Terry focused on creating buy-in and establishing trust to influence the employees instead of using the authoritative position approach. Being a privately held company, he did not focus on bottom line profits but instead felt that if we did things right, and focused on being a Company of the People, By the Technology and For the Customer, the bottom line would take care of itself.
When I was a new employee, I struggled with the concept because I grew up in a family where my parents always had a business, and they were clearly in charge. While my siblings and I worked at the businesses at various times, there was no doubt who was in charge. Despite initially struggling to grasp Terry’s vision, it didn’t take long before I recognized the similarities in the entrepreneurial spirit and the sense of ownership that were shared by my parents. My Dad’s mantra was “if it is worth doing, it is worth doing right” and that is a saying I have used with all my own kids as well as fostering that same ownership at work.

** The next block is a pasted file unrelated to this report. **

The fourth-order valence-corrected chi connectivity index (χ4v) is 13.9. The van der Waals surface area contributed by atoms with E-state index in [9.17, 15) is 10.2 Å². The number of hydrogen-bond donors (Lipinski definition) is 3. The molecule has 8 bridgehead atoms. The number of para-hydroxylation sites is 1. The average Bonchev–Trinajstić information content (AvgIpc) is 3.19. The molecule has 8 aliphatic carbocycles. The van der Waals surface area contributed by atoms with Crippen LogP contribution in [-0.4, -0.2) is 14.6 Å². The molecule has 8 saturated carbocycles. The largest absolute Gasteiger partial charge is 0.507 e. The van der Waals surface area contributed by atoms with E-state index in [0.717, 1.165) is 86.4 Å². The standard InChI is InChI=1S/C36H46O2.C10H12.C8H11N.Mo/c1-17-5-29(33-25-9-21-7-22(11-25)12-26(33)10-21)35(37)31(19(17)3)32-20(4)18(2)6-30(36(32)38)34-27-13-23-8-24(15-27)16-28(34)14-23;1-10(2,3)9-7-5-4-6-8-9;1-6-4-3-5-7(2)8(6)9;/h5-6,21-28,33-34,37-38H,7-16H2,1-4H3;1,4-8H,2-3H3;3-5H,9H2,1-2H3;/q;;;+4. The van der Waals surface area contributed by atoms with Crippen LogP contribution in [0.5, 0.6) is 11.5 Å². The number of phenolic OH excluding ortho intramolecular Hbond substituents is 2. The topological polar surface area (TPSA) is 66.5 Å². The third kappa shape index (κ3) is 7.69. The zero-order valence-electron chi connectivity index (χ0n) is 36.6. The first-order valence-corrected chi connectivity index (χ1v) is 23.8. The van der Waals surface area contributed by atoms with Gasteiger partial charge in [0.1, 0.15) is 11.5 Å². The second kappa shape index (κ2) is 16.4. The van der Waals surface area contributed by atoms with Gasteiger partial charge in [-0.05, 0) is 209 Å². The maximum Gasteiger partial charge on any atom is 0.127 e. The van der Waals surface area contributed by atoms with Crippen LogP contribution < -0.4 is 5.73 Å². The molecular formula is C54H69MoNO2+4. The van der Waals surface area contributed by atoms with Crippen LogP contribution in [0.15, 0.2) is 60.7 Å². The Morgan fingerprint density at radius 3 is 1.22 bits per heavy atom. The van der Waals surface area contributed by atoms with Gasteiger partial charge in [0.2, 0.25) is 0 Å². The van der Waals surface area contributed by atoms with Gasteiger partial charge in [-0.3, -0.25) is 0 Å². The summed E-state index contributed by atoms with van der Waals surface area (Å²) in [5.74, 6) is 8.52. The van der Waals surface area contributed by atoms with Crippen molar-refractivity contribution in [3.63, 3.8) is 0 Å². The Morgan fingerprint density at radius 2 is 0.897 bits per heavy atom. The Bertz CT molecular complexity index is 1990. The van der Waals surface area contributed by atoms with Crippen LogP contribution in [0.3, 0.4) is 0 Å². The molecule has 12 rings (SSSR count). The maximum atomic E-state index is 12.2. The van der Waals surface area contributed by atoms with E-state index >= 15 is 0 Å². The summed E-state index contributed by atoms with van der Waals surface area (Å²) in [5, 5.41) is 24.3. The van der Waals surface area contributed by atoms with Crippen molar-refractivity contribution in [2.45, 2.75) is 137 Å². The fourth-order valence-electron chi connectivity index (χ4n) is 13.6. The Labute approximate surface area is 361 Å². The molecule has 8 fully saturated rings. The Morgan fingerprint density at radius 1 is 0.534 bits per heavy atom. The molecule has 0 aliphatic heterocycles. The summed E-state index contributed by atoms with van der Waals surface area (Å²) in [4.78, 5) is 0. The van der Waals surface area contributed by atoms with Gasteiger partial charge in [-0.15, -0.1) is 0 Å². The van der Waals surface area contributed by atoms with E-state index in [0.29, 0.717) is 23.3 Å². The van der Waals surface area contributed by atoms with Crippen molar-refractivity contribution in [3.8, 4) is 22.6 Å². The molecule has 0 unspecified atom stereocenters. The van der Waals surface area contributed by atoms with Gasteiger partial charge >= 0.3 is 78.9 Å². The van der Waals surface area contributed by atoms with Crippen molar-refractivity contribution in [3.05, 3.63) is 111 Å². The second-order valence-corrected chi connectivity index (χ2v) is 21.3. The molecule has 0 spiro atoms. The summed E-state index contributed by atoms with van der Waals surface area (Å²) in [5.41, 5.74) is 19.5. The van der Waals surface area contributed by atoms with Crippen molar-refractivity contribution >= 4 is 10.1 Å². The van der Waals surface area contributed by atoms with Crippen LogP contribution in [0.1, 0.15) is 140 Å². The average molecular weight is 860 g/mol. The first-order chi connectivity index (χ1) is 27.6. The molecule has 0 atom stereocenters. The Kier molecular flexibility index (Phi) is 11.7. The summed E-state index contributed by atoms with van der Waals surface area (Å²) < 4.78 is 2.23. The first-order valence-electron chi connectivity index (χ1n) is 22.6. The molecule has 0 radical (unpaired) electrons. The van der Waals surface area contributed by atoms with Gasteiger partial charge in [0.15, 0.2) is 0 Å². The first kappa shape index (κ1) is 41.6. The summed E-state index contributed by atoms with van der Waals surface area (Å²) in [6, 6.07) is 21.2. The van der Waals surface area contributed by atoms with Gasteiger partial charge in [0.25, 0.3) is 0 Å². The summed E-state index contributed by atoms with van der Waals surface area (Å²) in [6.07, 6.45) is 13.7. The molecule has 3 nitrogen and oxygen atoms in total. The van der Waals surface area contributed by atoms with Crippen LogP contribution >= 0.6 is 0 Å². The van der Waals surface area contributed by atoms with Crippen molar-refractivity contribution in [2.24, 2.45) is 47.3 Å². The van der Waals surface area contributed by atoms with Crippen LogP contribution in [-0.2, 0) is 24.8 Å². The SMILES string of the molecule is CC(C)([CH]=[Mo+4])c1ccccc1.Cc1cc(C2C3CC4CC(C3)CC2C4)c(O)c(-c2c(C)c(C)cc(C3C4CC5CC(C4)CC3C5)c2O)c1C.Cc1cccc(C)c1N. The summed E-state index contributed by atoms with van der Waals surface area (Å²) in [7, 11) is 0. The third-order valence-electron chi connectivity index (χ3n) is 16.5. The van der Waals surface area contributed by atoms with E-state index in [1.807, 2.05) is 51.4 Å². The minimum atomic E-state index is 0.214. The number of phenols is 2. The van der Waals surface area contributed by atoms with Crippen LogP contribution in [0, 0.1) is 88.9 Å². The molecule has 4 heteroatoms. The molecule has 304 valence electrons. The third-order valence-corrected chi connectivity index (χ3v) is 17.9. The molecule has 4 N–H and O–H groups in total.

Interestingly enough, there were quite a few people that struggled with the concept of being “People-Soft”. It wasn’t always the new employees that were either new to this culture or new to the workforce as those who had been at the company for some time, still struggled to come to grips with the role the culture played. Many people viewed that the approach taken to empower employees was actually a weakness that lacked accountability as they felt that they couldn’t make people do certain things. They would become defensive and say, “my hands are tied” or “I can’t make them do that” and would accept that things were not getting done on time.
When I was promoted to Director and started participating in these sessions led by Terry, well, that is when I fully understood what he was trying to establish in the future leaders. My buy-in was so dramatic that a more seasoned Director asked me one night over a beer why I had transformed and if I had really bought in or not. I looked at him both dumbfounded but also proud. Dumbfounded because what Terry taught resonated so clearly with me that I assumed everyone was on board and proud because he recognized that I was practicing and living what was being taught.